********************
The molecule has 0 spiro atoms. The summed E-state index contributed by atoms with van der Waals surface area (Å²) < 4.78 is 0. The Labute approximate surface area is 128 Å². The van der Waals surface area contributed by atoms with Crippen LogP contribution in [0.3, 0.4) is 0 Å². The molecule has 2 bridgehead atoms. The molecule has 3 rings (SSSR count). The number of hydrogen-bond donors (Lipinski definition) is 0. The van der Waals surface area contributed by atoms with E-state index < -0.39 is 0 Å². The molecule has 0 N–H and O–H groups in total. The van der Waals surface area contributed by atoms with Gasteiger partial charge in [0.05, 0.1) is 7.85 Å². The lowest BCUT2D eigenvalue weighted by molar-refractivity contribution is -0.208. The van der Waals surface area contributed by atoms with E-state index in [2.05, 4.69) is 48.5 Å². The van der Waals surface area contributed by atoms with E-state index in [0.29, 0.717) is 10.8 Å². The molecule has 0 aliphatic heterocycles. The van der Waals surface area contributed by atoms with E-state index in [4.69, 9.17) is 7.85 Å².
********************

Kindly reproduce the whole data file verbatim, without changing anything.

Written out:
The molecule has 0 spiro atoms. The summed E-state index contributed by atoms with van der Waals surface area (Å²) < 4.78 is 0. The Labute approximate surface area is 128 Å². The van der Waals surface area contributed by atoms with Crippen LogP contribution in [0.3, 0.4) is 0 Å². The molecule has 2 bridgehead atoms. The molecule has 3 rings (SSSR count). The number of hydrogen-bond donors (Lipinski definition) is 0. The van der Waals surface area contributed by atoms with E-state index < -0.39 is 0 Å². The molecule has 0 N–H and O–H groups in total. The van der Waals surface area contributed by atoms with Gasteiger partial charge in [0.05, 0.1) is 7.85 Å². The lowest BCUT2D eigenvalue weighted by molar-refractivity contribution is -0.208. The van der Waals surface area contributed by atoms with E-state index in [2.05, 4.69) is 48.5 Å². The van der Waals surface area contributed by atoms with E-state index in [0.29, 0.717) is 10.8 Å². The molecule has 0 aliphatic heterocycles. The van der Waals surface area contributed by atoms with E-state index in [4.69, 9.17) is 7.85 Å².